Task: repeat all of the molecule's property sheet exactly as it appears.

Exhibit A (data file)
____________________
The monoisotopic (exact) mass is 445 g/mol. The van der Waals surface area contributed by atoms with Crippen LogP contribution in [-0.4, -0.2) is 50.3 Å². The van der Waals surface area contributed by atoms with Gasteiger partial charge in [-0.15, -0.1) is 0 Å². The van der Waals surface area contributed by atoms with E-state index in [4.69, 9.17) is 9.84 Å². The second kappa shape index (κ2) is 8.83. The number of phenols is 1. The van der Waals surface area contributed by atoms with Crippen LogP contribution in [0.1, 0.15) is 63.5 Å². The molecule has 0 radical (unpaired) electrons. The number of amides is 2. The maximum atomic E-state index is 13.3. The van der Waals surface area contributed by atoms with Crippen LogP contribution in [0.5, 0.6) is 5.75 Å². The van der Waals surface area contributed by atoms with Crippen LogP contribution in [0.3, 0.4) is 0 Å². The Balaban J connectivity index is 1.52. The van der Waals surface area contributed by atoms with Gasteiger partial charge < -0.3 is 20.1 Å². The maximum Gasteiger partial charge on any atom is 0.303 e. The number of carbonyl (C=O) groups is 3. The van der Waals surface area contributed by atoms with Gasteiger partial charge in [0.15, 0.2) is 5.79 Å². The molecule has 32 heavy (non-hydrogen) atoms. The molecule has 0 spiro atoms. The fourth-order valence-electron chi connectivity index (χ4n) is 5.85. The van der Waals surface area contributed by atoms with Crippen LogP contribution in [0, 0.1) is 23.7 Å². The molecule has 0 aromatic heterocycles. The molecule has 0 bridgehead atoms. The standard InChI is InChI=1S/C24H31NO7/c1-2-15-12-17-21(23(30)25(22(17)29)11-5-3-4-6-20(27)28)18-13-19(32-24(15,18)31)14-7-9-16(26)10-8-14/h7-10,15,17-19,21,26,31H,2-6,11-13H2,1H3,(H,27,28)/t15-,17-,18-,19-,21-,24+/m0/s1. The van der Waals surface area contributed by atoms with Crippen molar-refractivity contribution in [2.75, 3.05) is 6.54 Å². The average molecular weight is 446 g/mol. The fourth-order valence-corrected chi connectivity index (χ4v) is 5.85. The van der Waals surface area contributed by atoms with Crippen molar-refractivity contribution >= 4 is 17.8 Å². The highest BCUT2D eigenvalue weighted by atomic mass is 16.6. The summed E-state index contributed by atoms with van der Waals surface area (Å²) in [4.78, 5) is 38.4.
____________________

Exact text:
The monoisotopic (exact) mass is 445 g/mol. The van der Waals surface area contributed by atoms with Crippen LogP contribution in [-0.4, -0.2) is 50.3 Å². The van der Waals surface area contributed by atoms with Gasteiger partial charge in [-0.15, -0.1) is 0 Å². The van der Waals surface area contributed by atoms with E-state index in [4.69, 9.17) is 9.84 Å². The second kappa shape index (κ2) is 8.83. The number of phenols is 1. The van der Waals surface area contributed by atoms with Crippen LogP contribution in [0.1, 0.15) is 63.5 Å². The molecule has 0 radical (unpaired) electrons. The number of amides is 2. The maximum atomic E-state index is 13.3. The van der Waals surface area contributed by atoms with Crippen LogP contribution in [0.5, 0.6) is 5.75 Å². The van der Waals surface area contributed by atoms with Crippen LogP contribution in [0.3, 0.4) is 0 Å². The Balaban J connectivity index is 1.52. The van der Waals surface area contributed by atoms with Gasteiger partial charge < -0.3 is 20.1 Å². The maximum Gasteiger partial charge on any atom is 0.303 e. The number of carbonyl (C=O) groups is 3. The van der Waals surface area contributed by atoms with Gasteiger partial charge in [0.15, 0.2) is 5.79 Å². The molecule has 32 heavy (non-hydrogen) atoms. The molecule has 0 spiro atoms. The fourth-order valence-electron chi connectivity index (χ4n) is 5.85. The van der Waals surface area contributed by atoms with Crippen LogP contribution in [0, 0.1) is 23.7 Å². The molecule has 0 aromatic heterocycles. The molecule has 0 bridgehead atoms. The standard InChI is InChI=1S/C24H31NO7/c1-2-15-12-17-21(23(30)25(22(17)29)11-5-3-4-6-20(27)28)18-13-19(32-24(15,18)31)14-7-9-16(26)10-8-14/h7-10,15,17-19,21,26,31H,2-6,11-13H2,1H3,(H,27,28)/t15-,17-,18-,19-,21-,24+/m0/s1. The van der Waals surface area contributed by atoms with Crippen molar-refractivity contribution in [2.75, 3.05) is 6.54 Å². The average molecular weight is 446 g/mol. The fourth-order valence-corrected chi connectivity index (χ4v) is 5.85. The van der Waals surface area contributed by atoms with Crippen molar-refractivity contribution >= 4 is 17.8 Å². The highest BCUT2D eigenvalue weighted by atomic mass is 16.6. The summed E-state index contributed by atoms with van der Waals surface area (Å²) in [4.78, 5) is 38.4.